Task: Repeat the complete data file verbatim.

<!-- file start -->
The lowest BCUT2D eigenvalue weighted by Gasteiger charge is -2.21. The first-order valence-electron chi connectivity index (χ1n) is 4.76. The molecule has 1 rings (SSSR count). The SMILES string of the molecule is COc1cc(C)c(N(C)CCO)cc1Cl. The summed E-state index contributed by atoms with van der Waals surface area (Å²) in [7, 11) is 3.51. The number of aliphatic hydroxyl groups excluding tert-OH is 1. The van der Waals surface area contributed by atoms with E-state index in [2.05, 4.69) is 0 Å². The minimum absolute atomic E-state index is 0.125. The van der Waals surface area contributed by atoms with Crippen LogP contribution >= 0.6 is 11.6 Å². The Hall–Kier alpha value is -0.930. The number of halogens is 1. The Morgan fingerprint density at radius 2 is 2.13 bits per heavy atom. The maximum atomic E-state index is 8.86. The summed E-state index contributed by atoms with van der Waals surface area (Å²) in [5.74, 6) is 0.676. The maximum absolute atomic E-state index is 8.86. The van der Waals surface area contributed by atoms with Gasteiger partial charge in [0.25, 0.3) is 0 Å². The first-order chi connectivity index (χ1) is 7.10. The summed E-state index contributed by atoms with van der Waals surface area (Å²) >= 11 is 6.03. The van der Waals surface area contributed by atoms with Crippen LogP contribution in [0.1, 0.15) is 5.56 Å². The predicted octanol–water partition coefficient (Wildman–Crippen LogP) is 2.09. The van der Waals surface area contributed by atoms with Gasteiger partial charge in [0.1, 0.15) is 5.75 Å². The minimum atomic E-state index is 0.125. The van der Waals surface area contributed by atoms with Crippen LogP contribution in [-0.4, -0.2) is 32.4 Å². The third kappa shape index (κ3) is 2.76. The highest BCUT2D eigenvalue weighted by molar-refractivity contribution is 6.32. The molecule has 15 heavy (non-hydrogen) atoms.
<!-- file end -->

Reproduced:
The lowest BCUT2D eigenvalue weighted by Gasteiger charge is -2.21. The first-order valence-electron chi connectivity index (χ1n) is 4.76. The molecule has 1 rings (SSSR count). The SMILES string of the molecule is COc1cc(C)c(N(C)CCO)cc1Cl. The summed E-state index contributed by atoms with van der Waals surface area (Å²) in [7, 11) is 3.51. The number of aliphatic hydroxyl groups excluding tert-OH is 1. The van der Waals surface area contributed by atoms with E-state index in [2.05, 4.69) is 0 Å². The minimum absolute atomic E-state index is 0.125. The van der Waals surface area contributed by atoms with Crippen LogP contribution >= 0.6 is 11.6 Å². The Hall–Kier alpha value is -0.930. The number of halogens is 1. The Morgan fingerprint density at radius 2 is 2.13 bits per heavy atom. The maximum atomic E-state index is 8.86. The summed E-state index contributed by atoms with van der Waals surface area (Å²) in [5.74, 6) is 0.676. The maximum absolute atomic E-state index is 8.86. The van der Waals surface area contributed by atoms with Gasteiger partial charge in [0.25, 0.3) is 0 Å². The first-order chi connectivity index (χ1) is 7.10. The summed E-state index contributed by atoms with van der Waals surface area (Å²) >= 11 is 6.03. The van der Waals surface area contributed by atoms with Crippen LogP contribution in [0.1, 0.15) is 5.56 Å². The predicted octanol–water partition coefficient (Wildman–Crippen LogP) is 2.09. The van der Waals surface area contributed by atoms with Gasteiger partial charge in [0.1, 0.15) is 5.75 Å². The minimum atomic E-state index is 0.125. The van der Waals surface area contributed by atoms with Crippen LogP contribution in [-0.4, -0.2) is 32.4 Å². The third kappa shape index (κ3) is 2.76. The highest BCUT2D eigenvalue weighted by molar-refractivity contribution is 6.32. The molecule has 15 heavy (non-hydrogen) atoms.